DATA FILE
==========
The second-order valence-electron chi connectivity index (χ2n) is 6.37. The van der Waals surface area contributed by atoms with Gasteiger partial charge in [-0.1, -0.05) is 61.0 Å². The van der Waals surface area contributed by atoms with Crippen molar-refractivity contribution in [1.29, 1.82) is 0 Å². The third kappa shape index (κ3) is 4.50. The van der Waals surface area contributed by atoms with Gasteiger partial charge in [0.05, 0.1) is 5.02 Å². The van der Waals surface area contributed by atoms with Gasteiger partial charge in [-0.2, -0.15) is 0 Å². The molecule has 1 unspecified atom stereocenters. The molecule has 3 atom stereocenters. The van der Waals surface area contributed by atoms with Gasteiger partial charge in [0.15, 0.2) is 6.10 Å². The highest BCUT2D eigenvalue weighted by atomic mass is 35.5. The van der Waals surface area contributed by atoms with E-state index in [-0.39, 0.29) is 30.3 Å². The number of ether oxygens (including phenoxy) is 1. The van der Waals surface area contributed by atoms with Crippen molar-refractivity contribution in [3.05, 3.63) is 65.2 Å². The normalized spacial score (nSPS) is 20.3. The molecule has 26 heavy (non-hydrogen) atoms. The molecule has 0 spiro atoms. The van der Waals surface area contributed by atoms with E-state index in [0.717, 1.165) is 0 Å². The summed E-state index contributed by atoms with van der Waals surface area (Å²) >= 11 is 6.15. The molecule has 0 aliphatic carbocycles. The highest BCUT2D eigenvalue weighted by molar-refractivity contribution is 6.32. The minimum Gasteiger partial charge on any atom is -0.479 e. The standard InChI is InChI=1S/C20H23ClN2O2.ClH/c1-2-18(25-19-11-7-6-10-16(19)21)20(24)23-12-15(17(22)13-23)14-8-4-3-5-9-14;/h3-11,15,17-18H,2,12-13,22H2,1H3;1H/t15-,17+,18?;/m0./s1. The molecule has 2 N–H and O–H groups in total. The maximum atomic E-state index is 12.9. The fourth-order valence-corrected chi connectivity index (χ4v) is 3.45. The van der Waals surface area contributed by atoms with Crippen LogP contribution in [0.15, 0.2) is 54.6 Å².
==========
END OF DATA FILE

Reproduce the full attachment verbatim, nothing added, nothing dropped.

The second-order valence-electron chi connectivity index (χ2n) is 6.37. The van der Waals surface area contributed by atoms with Gasteiger partial charge in [-0.1, -0.05) is 61.0 Å². The van der Waals surface area contributed by atoms with Crippen molar-refractivity contribution in [1.29, 1.82) is 0 Å². The third kappa shape index (κ3) is 4.50. The van der Waals surface area contributed by atoms with Gasteiger partial charge in [0.05, 0.1) is 5.02 Å². The van der Waals surface area contributed by atoms with Gasteiger partial charge in [-0.2, -0.15) is 0 Å². The molecule has 1 unspecified atom stereocenters. The molecule has 3 atom stereocenters. The van der Waals surface area contributed by atoms with Gasteiger partial charge in [0.15, 0.2) is 6.10 Å². The highest BCUT2D eigenvalue weighted by atomic mass is 35.5. The van der Waals surface area contributed by atoms with E-state index in [-0.39, 0.29) is 30.3 Å². The number of ether oxygens (including phenoxy) is 1. The van der Waals surface area contributed by atoms with Crippen molar-refractivity contribution in [3.05, 3.63) is 65.2 Å². The normalized spacial score (nSPS) is 20.3. The molecule has 26 heavy (non-hydrogen) atoms. The molecule has 0 spiro atoms. The van der Waals surface area contributed by atoms with E-state index in [0.717, 1.165) is 0 Å². The summed E-state index contributed by atoms with van der Waals surface area (Å²) >= 11 is 6.15. The molecule has 0 aliphatic carbocycles. The highest BCUT2D eigenvalue weighted by molar-refractivity contribution is 6.32. The minimum Gasteiger partial charge on any atom is -0.479 e. The standard InChI is InChI=1S/C20H23ClN2O2.ClH/c1-2-18(25-19-11-7-6-10-16(19)21)20(24)23-12-15(17(22)13-23)14-8-4-3-5-9-14;/h3-11,15,17-18H,2,12-13,22H2,1H3;1H/t15-,17+,18?;/m0./s1. The molecule has 2 N–H and O–H groups in total. The maximum atomic E-state index is 12.9. The fourth-order valence-corrected chi connectivity index (χ4v) is 3.45. The van der Waals surface area contributed by atoms with Crippen LogP contribution in [0.15, 0.2) is 54.6 Å².